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Old 03-20-2001, 06:01 AM   #41
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Nomad:

1) If you want to understand the spread of Christianity in Europe, you can look up the articles on Medieval Europe at the Ency. Brit. If it is my claims for Clovis, then type "conversion of Clovis" in Google and see what falls out. I supplied a couple of sources as asked, and feel no further need to do research for you. As you said, you already know.

2) Yes, the conversion of Europe is unique. So is any historical event. However, it has commonalities with other historical events, such as the conversion of China, SE and Japan to Buddhism, the spread of Hinduism in SE Asia by peaceful means (Hindu merchants brought priests who peacefully converted local potentates -- remind you of anything?) and the spread of other religions.

3) I did not say, and will not maintain, that Christianity was spread only at the point of the sword.

4) There is no contradiction between noting that there was already a leaven of Xtianis in Europe when the missionaries went in during the Dark Ages, and noting that the missionaries had a "top-down" conversion strategy. This strategy was pursued throughout history, in almost all areas Christianity entered. It failed in China and India, and was only partially successful in Africa. Note that I am not saying it is the only strategy used.

5) Peaceful conversion to outside religion is a common event in history and there is nothing miraculous about it. Perhaps the Franks really did think Xtianity was better than their own beliefs. There is nothing wrong with noting the Franks (or Saxons, or whoever) had a subjective judegement about Xtianity. If you wish to draw the objective conclusion "Christianity is better," you are honor bound, as a good scholar, to wonder why it failed in India, China and elsewhere.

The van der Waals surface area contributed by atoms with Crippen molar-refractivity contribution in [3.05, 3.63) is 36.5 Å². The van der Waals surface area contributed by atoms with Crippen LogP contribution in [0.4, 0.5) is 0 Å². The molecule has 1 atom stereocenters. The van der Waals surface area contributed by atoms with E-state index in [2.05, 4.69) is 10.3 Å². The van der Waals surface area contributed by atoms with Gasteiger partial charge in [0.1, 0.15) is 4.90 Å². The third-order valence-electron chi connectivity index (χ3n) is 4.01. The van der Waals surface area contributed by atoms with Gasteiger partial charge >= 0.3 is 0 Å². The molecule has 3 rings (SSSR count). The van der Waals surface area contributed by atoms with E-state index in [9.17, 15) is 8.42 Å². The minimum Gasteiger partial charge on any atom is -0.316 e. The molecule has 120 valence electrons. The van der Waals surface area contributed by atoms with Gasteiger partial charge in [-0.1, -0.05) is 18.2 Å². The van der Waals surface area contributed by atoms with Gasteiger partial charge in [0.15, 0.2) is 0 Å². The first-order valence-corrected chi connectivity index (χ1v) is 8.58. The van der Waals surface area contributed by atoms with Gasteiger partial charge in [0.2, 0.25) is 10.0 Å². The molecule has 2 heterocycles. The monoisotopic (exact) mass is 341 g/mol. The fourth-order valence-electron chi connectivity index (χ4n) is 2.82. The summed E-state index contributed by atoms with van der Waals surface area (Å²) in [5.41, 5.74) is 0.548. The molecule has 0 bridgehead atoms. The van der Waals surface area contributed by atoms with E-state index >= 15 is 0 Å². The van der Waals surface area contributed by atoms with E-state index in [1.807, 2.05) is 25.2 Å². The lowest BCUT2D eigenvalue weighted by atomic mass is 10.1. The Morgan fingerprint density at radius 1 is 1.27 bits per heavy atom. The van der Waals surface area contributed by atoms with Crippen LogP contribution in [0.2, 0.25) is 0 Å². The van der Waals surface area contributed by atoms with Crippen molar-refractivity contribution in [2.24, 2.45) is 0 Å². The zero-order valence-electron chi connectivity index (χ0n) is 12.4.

6) What I wanted to head off was the triumphalist conclusion underlying your naive and ethnocentric thesis that Christianity's success was due to some "special factor" like the intervention of god or the superiority of Xtianity to all other religions. Christianity did quite well in a socially unstable area, politically unsettled, and inhabited by a myriad of local religions. It failed utterly in China and India where stable social, political and religious systems could compete with it. Its success or failure, like that of other religions, can be explained by mundane, if complex, historical processes.

Michael
 
Old 03-20-2001, 07:44 AM   #42
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Quote:
<font face="Verdana, Arial" size="2">Originally posted by turtonm:
1) If you want to understand the spread of Christianity in Europe, you can look up the articles on Medieval Europe at the Ency. Brit.
Quote:
</font>
I'd really like to hear your response to the question I asked you yesterday in this thread because I think it directly ties into the point Nomad was trying to make. Here's what I wrote:

I'd like to hear your theory on the ORIGIN of Christianity, not how it spread. Who started it? When did they start it? Where and how did it start?

You don't need to write a book - one or two paragraphs should suffice

Peace,

Polycarp

 
Old 03-20-2001, 08:14 AM   #43
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Originally posted by Polycarp:
[b] I'd really like to hear your response to the question I asked you yesterday in this thread because I think it directly ties into the point Nomad was trying to make. Here's what I wrote:

Did you ask me this? I missed it completely! Sorry!

I'd like to hear your theory on the ORIGIN of Christianity, not how it spread. Who started it? When did they start it? Where and how did it start?

You don't need to write a book - one or two paragraphs should suffice


"one or two paragraphs should suffice."

Ha-ha-ha